I would try to encourage people not to overthink it, not to think of the IBC in a box, where it’s like I got to follow these strict rules and strict payments and repayment strategies. Actually, it’s not that complex. I literally just treat it like a bank account. When I have money, I send it back in to pay back loans. If I don’t, I don’t. And just now instead of deposits, I make premiums and policy loan repayments. But in my mind, those are the exact same thing as what I used to do with a bank account when I made deposits. I’m just putting my money back into my storehouse, so that I can reuse it when the time comes. But instead of being a zero sum game where I don’t make anything, I’m now making a lot of profit.
That’s really the best way I think we can put forth to change the paradigm, to start thinking of banking as the hub, the policy’s at the hub, and to try to remove yourself from thinking my bank account is my hub. That’s the best way to answer this question.
Holly: Yeah. And really, it’s the wrong question to be asking. Once you have that paradigm shift, it’s not a question you ask yourself anymore.
Nate: Yeah. I’m not sitting here asking about which one should I use? It’s actually obvious which one you should use, depending on if you’ve been following the strategy appropriately. It’s obvious to use the policy, because that’s where all your money is. If all of your money’s not in the policy, then you have this question. Well, which one should I use? I got money over here not doing anything. I got this policy. The reason that it even comes up is because you haven’t fully changed your paradigm.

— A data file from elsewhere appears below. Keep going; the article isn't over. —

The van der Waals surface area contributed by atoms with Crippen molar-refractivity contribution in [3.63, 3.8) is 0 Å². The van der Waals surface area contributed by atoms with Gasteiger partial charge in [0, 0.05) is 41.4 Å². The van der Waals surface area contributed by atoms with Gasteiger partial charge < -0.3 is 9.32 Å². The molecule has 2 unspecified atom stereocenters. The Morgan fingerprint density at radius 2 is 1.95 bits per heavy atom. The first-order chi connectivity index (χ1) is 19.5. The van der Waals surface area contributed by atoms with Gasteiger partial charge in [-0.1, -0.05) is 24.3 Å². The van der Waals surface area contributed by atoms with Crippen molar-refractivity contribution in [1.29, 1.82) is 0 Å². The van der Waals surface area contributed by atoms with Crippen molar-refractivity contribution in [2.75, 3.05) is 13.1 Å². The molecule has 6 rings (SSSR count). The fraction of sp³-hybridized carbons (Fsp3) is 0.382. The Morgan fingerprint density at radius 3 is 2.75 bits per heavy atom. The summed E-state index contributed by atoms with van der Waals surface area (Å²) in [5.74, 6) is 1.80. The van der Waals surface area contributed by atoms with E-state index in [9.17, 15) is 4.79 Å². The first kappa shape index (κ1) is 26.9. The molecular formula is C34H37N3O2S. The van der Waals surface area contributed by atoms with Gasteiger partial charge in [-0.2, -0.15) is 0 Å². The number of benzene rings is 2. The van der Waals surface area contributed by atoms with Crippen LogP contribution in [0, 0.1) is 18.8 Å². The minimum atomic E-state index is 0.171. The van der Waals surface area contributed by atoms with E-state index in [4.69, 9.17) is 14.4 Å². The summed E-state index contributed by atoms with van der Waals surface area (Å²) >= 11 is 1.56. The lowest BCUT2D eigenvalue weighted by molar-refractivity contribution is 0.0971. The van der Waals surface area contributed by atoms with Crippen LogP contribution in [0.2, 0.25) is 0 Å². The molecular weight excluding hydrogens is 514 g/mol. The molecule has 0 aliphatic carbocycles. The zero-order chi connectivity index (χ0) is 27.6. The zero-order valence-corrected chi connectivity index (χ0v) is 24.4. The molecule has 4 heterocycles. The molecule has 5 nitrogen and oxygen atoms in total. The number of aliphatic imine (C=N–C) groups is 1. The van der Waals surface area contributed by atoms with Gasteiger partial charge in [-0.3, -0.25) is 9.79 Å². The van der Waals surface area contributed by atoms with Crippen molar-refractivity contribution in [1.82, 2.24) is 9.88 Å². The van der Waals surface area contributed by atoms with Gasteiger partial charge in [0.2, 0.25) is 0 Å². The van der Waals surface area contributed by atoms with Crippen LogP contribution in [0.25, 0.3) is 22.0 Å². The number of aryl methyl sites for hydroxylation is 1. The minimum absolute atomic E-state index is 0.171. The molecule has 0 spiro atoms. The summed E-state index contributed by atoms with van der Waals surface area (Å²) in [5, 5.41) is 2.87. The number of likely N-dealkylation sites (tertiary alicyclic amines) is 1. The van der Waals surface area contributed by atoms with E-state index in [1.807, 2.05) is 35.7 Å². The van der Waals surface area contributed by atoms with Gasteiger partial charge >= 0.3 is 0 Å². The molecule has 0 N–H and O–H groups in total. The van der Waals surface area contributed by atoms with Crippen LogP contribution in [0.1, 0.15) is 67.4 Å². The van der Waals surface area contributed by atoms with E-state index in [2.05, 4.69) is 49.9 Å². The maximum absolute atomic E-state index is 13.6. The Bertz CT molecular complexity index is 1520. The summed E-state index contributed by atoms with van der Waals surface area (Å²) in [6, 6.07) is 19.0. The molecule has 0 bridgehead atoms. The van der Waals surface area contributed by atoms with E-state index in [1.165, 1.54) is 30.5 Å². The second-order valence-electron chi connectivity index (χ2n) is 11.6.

By the way, if you’re new to this, you don’t have to throw everything into a policy all at once. In fact, I would recommend you don’t. But what I’m saying is, that’s the trajectory you need to go on. At some point in the next four, five, six years, this question should fall by the wayside, because so much money of your capital is based in policies and a very limited amount is in a bank account.
So when things come up, the only option that you’ve created for yourself happens to be the best option, which is to use the policy. In other words, hey, that’s the best option to begin with, and we actually have to do it, because that’s where all my money is. Whether I’m making an investment in a real estate property, whether I’m going on vacation, whether I’m paying taxes, the question starts to go by the wayside when all the money’s in the policy to begin with. And that’s actually also how you become the most profitable doing banking. Any last words, Holly?
Holly: No, you’ve summed it up great.
Nate: All right. Sounds great. Well, thank you everyone for being on the show. This is Dollars and Nonsense. If you follow the herd, you will get slaughtered.
Holly: For free transcripts and resources, please visit livingwealth.com/e130.
Announcer: Dollars and Nonsense Podcast listeners, one more thing before you go. Ease your worry and start your journey toward security today. Visit livingwealth.com/secretbanking. You’ll gain instant free access to the special one-hour course Holly and Nate made for you. Again, that’s livingwealth.com/secretbanking.